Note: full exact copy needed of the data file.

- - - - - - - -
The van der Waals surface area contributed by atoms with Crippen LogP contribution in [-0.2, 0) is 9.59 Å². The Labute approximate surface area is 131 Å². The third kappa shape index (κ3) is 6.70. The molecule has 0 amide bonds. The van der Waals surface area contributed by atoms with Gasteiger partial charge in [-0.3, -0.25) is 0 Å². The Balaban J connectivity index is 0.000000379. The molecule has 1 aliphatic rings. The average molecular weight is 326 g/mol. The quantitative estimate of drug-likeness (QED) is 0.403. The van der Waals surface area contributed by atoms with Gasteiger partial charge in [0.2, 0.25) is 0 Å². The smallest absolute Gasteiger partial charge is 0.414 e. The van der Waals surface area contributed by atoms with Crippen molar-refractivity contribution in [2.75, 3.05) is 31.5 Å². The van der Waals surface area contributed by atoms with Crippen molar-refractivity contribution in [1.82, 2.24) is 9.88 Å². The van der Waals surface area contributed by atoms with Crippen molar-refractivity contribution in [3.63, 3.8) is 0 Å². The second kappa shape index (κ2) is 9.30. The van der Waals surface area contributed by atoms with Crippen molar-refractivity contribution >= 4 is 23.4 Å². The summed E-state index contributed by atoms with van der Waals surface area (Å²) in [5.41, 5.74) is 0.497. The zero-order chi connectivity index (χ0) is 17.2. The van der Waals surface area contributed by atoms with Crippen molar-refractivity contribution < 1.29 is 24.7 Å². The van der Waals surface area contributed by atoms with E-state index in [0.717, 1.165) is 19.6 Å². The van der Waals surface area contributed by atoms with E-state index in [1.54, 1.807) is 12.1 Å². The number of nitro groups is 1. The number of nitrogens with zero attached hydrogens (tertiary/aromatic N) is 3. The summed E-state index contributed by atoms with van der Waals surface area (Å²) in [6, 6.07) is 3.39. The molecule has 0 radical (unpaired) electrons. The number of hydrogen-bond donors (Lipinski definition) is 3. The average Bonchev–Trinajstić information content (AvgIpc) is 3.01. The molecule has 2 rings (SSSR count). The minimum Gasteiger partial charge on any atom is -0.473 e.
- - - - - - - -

The van der Waals surface area contributed by atoms with Crippen LogP contribution in [-0.2, 0) is 9.59 Å². The Labute approximate surface area is 131 Å². The third kappa shape index (κ3) is 6.70. The molecule has 0 amide bonds. The van der Waals surface area contributed by atoms with Gasteiger partial charge in [-0.3, -0.25) is 0 Å². The Balaban J connectivity index is 0.000000379. The molecule has 1 aliphatic rings. The average molecular weight is 326 g/mol. The quantitative estimate of drug-likeness (QED) is 0.403. The van der Waals surface area contributed by atoms with Gasteiger partial charge in [0.2, 0.25) is 0 Å². The smallest absolute Gasteiger partial charge is 0.414 e. The van der Waals surface area contributed by atoms with Crippen molar-refractivity contribution in [2.75, 3.05) is 31.5 Å². The van der Waals surface area contributed by atoms with Crippen molar-refractivity contribution in [1.82, 2.24) is 9.88 Å². The van der Waals surface area contributed by atoms with Crippen molar-refractivity contribution in [3.63, 3.8) is 0 Å². The second kappa shape index (κ2) is 9.30. The van der Waals surface area contributed by atoms with Crippen molar-refractivity contribution >= 4 is 23.4 Å². The summed E-state index contributed by atoms with van der Waals surface area (Å²) in [5.41, 5.74) is 0.497. The zero-order chi connectivity index (χ0) is 17.2. The van der Waals surface area contributed by atoms with Crippen molar-refractivity contribution < 1.29 is 24.7 Å². The van der Waals surface area contributed by atoms with E-state index in [0.717, 1.165) is 19.6 Å². The van der Waals surface area contributed by atoms with E-state index in [1.54, 1.807) is 12.1 Å². The number of nitro groups is 1. The number of nitrogens with zero attached hydrogens (tertiary/aromatic N) is 3. The summed E-state index contributed by atoms with van der Waals surface area (Å²) in [6, 6.07) is 3.39. The molecule has 0 radical (unpaired) electrons. The number of hydrogen-bond donors (Lipinski definition) is 3. The average Bonchev–Trinajstić information content (AvgIpc) is 3.01. The molecule has 2 rings (SSSR count). The minimum Gasteiger partial charge on any atom is -0.473 e.